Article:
Twenty or thirty years from now, electronic libraries will be full of cyber-volumes about the opening decade of the 21st century and the confluence of events that turned the world sideways like an iPhone display: the flood of web 2.0, September 11, wars, and unprecedented economic distress. We certainly have no satellite view today. We cannot even feel the tilt well enough to know which end is up. We have all this information, and we can find out nothing.
I just finished editing another set of small tidbits to throw into the Web of information and ideas about the economy: some pages for parents on how to help children and teens cope during tough economic times and some for teachers on how to help all of us learn more about these complex systems. But even collecting and synthesizing good information from reliable sources is a slippery reality. When it comes down to it, nothing we write is any better than the reliable sources we trust — trust just because someone else we trust already trusted them. Even a savvy web user can only use the tests of reputation, references, credentials, and (gulp) Google ranking to decide who to believe. If my network says it’s reliable, I guess I can trust it.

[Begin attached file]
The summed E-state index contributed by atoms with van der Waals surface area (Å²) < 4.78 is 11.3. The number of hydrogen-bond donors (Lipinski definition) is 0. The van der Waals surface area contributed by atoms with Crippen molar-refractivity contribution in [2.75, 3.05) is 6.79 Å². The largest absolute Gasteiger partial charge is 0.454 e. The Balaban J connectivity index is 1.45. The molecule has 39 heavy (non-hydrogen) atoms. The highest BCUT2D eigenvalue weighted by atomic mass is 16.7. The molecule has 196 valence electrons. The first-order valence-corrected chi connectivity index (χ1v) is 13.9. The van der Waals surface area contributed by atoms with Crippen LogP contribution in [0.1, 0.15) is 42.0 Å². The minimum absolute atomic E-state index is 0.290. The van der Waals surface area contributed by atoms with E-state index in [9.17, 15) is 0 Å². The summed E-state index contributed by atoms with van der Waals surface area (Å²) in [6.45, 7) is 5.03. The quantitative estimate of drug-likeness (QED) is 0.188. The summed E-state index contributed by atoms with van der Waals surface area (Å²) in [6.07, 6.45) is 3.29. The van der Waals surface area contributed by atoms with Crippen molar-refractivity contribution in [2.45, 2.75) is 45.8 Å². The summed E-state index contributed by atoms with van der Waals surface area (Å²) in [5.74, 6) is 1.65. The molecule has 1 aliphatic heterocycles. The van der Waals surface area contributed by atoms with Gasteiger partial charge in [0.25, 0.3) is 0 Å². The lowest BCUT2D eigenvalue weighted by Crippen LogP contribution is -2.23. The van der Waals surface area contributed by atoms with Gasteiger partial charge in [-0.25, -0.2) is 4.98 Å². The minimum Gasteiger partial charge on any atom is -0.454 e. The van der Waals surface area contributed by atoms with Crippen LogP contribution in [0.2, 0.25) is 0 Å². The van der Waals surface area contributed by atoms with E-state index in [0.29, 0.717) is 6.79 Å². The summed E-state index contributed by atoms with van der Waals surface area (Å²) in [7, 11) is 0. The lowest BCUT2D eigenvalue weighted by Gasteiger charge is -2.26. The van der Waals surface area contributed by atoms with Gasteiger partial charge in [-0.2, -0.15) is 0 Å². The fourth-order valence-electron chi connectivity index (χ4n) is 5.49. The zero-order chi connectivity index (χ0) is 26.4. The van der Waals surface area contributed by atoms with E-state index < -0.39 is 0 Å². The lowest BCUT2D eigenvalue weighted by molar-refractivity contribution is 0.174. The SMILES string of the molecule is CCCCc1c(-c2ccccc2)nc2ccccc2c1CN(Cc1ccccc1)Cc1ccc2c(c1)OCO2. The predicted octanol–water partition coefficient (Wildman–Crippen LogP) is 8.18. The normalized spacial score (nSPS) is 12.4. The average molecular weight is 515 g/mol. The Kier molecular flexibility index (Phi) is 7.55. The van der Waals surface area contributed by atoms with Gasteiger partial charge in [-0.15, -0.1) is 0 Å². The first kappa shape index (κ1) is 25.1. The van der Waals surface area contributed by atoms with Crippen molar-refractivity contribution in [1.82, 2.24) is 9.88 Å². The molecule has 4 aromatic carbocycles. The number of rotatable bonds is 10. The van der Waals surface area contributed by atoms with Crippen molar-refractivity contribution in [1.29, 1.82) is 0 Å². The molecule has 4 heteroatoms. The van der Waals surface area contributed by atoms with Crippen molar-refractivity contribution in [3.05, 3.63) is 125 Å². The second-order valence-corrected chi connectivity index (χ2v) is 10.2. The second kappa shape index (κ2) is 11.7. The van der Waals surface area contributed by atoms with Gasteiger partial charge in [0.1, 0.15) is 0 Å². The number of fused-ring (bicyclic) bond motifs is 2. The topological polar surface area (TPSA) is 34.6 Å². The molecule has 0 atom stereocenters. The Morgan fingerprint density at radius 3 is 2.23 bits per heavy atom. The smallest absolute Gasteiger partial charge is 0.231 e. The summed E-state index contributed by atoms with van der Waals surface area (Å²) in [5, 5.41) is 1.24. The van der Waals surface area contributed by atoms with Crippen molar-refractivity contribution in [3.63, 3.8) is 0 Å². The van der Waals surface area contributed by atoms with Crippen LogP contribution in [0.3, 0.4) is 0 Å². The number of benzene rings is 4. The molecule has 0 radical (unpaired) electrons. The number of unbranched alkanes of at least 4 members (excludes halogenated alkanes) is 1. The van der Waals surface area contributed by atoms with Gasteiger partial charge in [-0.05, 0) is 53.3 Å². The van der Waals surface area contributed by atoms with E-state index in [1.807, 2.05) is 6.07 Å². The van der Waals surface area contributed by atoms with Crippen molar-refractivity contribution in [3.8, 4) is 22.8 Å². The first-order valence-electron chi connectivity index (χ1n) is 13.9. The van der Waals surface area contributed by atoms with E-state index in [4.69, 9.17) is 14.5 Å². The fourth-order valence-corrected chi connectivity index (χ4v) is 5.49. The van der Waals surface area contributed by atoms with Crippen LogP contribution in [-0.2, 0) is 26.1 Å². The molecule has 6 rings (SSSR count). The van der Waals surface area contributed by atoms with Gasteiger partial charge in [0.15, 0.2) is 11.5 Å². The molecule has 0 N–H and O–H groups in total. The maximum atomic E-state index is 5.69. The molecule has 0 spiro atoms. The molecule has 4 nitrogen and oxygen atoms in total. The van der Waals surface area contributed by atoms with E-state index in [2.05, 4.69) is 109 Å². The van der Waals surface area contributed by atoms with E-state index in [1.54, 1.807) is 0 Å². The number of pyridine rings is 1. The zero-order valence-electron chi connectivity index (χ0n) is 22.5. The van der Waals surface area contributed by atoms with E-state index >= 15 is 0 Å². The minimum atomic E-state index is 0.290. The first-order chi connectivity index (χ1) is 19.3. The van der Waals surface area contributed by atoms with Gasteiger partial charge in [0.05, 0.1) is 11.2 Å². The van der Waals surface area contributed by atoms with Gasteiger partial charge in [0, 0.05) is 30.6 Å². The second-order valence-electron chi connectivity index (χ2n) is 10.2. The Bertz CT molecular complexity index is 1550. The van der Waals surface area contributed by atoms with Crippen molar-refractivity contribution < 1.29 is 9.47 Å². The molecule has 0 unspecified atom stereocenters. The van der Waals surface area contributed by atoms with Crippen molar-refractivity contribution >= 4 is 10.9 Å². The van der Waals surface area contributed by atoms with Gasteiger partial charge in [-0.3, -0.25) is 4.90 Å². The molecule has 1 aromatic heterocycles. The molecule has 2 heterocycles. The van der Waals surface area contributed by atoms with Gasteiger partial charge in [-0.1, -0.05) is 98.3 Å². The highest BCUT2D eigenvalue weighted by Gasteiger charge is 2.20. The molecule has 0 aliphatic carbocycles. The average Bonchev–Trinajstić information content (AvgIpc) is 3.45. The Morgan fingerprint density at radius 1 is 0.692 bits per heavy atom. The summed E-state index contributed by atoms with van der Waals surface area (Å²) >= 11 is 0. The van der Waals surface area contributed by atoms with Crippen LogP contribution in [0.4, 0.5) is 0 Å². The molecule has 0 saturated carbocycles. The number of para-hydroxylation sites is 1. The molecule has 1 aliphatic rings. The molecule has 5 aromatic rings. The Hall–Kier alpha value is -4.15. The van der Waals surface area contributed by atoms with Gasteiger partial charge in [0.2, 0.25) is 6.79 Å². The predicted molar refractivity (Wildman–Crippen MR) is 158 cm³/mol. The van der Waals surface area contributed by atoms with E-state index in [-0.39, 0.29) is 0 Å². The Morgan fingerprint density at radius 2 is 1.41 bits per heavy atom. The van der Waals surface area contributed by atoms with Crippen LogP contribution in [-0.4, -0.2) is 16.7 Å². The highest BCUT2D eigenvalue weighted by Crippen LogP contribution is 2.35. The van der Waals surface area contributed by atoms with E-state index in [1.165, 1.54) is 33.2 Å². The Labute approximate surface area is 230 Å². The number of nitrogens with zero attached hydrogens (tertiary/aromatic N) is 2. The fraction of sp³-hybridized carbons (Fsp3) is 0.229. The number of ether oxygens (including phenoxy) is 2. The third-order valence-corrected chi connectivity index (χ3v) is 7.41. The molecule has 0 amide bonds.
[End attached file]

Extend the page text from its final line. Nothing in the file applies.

As educators we know that we must help our students learn to compare information, assess it, compile it, and convey it, but there are days like today when I wonder if we are simply helping them build a false sense of reality. I watch the news and I wonder which “authority” or “expert” will fall tomorrow, which economic scheme will prove false, which report on the stateus of Afghanistan will be mistaken. I especially wonder what the state of the economy really is. No one knows. And this time Google does not help. There does not seem to be an algorithm for ranking such a total abstraction.
I am afraid I am left simply wondering what they will say in twenty or thirty years about all of us who are driven by the shepherds of the news media and the Internet. Reality is slippery, and we are supposed to help our students navigate it when we do not understand it ourselves. But someone trusts us because someone else they trust trusted us.